Get to Know: Elle Valera

Get to Know: Elle Valera

by Melissa Magsaysay

The Opera Singer and Activist Talks Style and Singing Around the World

Elle Valera embodies all of the elements of a classic beauty. Consider her porcelain skin, striking red hair and an hourglass figure and add to that the fact that she is a trained opera singer and the LA-based Valera seems like she could have walked right out of a story book.

But there’s more to the singer than hitting all of the right notes. She is a vocal body positive activist and influencer shares her style, cooking and life tips on her blog,

Here she talks about where her passion to empower comes from and what drove her to pursue opera as a career.

Q & A with Elle Valera

Where do you think your passion to empower others stems from?

When I was in 6th grade, I watched a group of boys terrorize one of my smaller, weaker classmates who had Russell-Silver syndrome. They snuck up behind him and smashed his head against a locker while the rest of the class laughed uncomfortably.

I froze, feeling his shame as he turned bright red holding back tears, and in that moment I felt completely disempowered along with him and didn’t do anything, as someone who was routinely bullied myself. I now go back to that moment with decades of experience and self-worth behind me, and imagine what it would be like to stand up to those aggressors and what impact it could have made, not only for the boy but for the entire class, and who knows, perhaps even the bullies.

We live in a world still populated (and often run) with bullies, and I refuse to wake up in another twenty years with regret that I didn’t use my voice, privilege, and experience to try to empower others. In the words of Maya Angelou, “I've learned that people will forget what you said, people will forget what you did, but people will never forget how you made them feel.” And ultimately, I want to help people feel good.

Do you think the fashion community has made strides in being more diverse?

This is a complicated question, with a complicated answer. In a nutshell, I’d say yes, we’ve made strides but, but the fashion community can absolutely continue to do better. The intersect between activism, commercialism, and marketing is loaded with pitfalls and hypocrisies. Companies in 2018 are being faced with the fact that inclusivity appeals to younger demographics and many designers and brands are catering to this in an attempt to give buyers what they want and increase revenue. However in their effort to check off the diversity and inclusivity boxes, they often miss the very spirit of what it means to be “diverse” and play into tokenism.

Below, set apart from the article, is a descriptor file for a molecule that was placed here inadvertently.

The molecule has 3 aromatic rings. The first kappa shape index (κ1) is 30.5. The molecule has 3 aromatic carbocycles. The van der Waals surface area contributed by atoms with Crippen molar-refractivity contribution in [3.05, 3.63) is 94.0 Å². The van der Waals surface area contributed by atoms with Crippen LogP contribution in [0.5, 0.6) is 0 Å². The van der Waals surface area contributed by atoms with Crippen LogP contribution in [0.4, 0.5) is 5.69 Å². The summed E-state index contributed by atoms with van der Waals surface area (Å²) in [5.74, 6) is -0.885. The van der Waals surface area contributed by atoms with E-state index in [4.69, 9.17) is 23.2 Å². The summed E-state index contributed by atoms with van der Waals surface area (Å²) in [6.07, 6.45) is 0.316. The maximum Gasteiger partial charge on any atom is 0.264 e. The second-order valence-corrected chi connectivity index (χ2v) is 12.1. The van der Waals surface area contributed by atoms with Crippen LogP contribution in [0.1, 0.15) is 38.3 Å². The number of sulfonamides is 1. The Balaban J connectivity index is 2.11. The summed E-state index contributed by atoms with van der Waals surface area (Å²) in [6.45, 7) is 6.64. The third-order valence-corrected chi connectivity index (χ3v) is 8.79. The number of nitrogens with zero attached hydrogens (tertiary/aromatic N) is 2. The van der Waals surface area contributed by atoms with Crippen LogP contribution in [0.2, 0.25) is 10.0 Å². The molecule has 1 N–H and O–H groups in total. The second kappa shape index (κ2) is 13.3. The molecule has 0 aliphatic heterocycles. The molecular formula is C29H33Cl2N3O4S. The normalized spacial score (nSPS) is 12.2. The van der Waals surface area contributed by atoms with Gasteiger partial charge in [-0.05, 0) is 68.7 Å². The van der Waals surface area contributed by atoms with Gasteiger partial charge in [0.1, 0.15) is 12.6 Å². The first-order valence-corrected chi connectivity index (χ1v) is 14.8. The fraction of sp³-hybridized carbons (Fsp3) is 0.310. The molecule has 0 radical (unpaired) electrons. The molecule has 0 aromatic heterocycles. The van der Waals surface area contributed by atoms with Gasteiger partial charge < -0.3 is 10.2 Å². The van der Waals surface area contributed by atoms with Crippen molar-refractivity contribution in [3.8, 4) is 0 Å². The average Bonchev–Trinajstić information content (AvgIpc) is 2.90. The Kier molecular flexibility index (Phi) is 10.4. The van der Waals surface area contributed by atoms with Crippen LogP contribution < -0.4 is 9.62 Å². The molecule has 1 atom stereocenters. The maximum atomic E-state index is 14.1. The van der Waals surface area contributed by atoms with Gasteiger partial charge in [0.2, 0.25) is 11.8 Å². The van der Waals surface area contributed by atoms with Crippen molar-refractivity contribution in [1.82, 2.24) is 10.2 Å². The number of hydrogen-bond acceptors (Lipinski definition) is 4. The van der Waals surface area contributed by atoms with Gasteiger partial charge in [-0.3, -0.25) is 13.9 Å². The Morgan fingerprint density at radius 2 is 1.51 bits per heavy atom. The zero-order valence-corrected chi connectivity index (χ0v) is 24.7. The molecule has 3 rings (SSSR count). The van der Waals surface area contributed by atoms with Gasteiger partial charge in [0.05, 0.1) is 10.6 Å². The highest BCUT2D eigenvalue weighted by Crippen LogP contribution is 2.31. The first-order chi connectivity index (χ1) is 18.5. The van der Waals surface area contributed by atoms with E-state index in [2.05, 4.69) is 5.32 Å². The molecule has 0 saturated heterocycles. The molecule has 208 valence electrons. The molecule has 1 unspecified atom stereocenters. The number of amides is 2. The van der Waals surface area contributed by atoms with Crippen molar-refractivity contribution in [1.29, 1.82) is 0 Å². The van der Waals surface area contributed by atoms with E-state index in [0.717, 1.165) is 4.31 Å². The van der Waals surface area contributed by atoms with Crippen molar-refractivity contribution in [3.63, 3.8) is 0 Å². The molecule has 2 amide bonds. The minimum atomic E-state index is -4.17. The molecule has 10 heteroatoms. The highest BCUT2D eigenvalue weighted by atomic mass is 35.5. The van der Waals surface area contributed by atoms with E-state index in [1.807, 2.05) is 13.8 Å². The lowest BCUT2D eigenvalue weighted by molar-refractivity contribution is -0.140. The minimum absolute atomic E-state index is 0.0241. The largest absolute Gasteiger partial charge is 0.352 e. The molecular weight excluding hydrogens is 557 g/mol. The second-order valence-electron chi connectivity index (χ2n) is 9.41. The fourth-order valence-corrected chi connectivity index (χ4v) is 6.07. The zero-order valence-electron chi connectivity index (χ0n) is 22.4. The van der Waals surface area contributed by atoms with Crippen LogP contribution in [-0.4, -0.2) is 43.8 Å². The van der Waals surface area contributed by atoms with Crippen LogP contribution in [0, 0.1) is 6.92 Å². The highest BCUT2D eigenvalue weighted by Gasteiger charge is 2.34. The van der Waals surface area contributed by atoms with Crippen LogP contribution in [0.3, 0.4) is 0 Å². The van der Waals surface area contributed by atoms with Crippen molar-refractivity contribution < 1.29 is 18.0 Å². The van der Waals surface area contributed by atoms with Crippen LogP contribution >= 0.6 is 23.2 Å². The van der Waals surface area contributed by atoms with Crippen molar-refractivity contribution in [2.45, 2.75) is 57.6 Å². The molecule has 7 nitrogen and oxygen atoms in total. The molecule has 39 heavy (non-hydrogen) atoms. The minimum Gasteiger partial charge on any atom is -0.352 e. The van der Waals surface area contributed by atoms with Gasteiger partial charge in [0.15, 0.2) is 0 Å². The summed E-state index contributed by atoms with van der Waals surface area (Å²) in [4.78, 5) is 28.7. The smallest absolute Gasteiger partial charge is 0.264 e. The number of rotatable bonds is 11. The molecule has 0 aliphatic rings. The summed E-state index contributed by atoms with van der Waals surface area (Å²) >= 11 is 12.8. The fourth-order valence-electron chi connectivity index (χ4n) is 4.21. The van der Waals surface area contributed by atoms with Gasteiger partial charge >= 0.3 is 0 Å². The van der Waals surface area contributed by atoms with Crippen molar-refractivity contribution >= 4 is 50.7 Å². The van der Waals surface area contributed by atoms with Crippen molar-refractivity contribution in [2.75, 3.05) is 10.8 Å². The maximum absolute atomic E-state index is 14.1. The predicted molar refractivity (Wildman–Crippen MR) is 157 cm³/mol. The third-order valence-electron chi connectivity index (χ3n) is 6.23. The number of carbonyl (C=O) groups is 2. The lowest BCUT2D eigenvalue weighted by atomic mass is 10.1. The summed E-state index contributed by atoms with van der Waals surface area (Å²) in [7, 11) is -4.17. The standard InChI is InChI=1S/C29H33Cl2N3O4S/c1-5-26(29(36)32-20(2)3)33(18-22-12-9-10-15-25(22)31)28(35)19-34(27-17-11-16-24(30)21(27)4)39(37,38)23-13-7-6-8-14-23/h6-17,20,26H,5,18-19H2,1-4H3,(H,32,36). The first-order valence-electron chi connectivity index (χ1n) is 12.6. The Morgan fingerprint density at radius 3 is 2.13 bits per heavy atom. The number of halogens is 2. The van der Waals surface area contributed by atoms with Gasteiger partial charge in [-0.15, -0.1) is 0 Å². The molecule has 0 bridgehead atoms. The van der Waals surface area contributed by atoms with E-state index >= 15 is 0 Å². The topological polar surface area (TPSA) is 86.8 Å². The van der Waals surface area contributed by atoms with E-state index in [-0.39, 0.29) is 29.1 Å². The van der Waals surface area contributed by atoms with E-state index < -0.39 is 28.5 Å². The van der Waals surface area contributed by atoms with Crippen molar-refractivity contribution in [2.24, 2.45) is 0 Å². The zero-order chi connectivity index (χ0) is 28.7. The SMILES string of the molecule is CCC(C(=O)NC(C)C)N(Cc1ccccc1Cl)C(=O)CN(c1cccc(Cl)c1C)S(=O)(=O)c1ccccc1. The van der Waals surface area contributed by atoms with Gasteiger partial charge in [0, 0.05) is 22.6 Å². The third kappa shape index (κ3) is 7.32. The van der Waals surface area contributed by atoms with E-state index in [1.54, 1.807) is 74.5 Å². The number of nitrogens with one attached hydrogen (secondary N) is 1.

Real diversity and inclusivity has to happen on a societal level. It’s not enough to include a woman of color in an ad campaign if a brand has no women of color employed within the company. It’s not enough to extend sizes to a 16 or 18 (the average size of most women in the US) and use the term “inclusive sizing.” It’s not enough to use an empowered feminist hashtag, if the company exploits impoverished women in other countries to make those garments. Genuine, real inclusivity and diversity is political, intersectional, societal, and often frankly uncomfortable as it interrupts the status quo. It needs to be something we all collectively work on, constantly scanning for pitfalls, acknowledging areas for improvement, and trying to do better.

What more can we do to be more inclusive of all people?

Acknowledging our current privilege and power is one of the first steps, along with educating ourselves around the nuances of what it means to be inclusive, assessing areas for improvement.

I think it means getting comfortable with being uncomfortable as we practice thinking about issues in a more intersectional way; channeling empathy for how other peoples’ bodies and backgrounds shape their life experiences. 

On a practical level in fashion, brands can aim to work on improving conditions for the workers who make the clothing we wear abroad; they can work on diversifying price points so that different socioeconomic groups can participate in consumerism; they can hire a diverse range of fit models to physically fit all sizes, instead of mathematically scaling garments; and they can change the corporate makeup of their companies so that diverse and marginalized voices are contributing to the evolution of the brand.

How did you become interested in opera? What do you love most about it?

Ironically, I first came to opera because of weight stigma in musical theater! I sang musical theater since I was a child, but when college approached I realized that as a tall, plus size woman I would be confined to a life of singing Aunt Ordys and Mother Abbesses. And though opera is far from being body positive, there’s a bit more flexibility regarding body size, so that’s why I initially went into it. I then fell in love with the intellectual challenge, the technical difficulty, the incredible music, and the stories about the human experience!

But most of all, I love the feeling of singing opera. There are very few activities that could rival the thrill you get when you’re singing intensely onstage with a huge orchestra under you! Everything vibrates, endorphins are pumping, and you just feel this incredible sense of freedom and connection.

Describe your personal style.

I’d describe my style as feminine and playful, with an occasional nod to mid-century aesthetics.

What’s next for you in your creative evolution?

I’m taking a cue off of the Marie Kondo obsession and am working on simplifying my home, brand, and life in 2019, creating better systems for managing all the various creative projects and businesses I run. Specifically, in the Fall I’m heading to Europe for my first operatic audition tour, which I’m really excited about!


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